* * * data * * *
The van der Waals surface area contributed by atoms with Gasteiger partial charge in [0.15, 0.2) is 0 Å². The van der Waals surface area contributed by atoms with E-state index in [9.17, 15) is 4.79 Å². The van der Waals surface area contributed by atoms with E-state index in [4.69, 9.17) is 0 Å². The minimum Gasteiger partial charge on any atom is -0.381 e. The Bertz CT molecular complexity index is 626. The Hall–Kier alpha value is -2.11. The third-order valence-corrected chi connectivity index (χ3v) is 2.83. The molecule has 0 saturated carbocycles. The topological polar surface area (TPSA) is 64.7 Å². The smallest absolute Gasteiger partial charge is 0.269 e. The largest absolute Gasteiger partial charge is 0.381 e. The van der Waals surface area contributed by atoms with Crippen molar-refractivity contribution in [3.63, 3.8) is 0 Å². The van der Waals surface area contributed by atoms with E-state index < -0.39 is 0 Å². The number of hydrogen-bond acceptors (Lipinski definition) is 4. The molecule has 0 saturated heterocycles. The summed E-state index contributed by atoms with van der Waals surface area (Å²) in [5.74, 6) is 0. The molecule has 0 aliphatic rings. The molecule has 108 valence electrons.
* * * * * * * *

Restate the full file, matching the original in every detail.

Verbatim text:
The van der Waals surface area contributed by atoms with Gasteiger partial charge in [0.15, 0.2) is 0 Å². The van der Waals surface area contributed by atoms with E-state index in [9.17, 15) is 4.79 Å². The van der Waals surface area contributed by atoms with E-state index in [4.69, 9.17) is 0 Å². The minimum Gasteiger partial charge on any atom is -0.381 e. The Bertz CT molecular complexity index is 626. The Hall–Kier alpha value is -2.11. The third-order valence-corrected chi connectivity index (χ3v) is 2.83. The molecule has 0 saturated carbocycles. The topological polar surface area (TPSA) is 64.7 Å². The smallest absolute Gasteiger partial charge is 0.269 e. The largest absolute Gasteiger partial charge is 0.381 e. The van der Waals surface area contributed by atoms with Crippen molar-refractivity contribution in [3.63, 3.8) is 0 Å². The van der Waals surface area contributed by atoms with E-state index < -0.39 is 0 Å². The number of hydrogen-bond acceptors (Lipinski definition) is 4. The molecule has 0 saturated heterocycles. The summed E-state index contributed by atoms with van der Waals surface area (Å²) in [5.74, 6) is 0. The molecule has 0 aliphatic rings. The molecule has 108 valence electrons.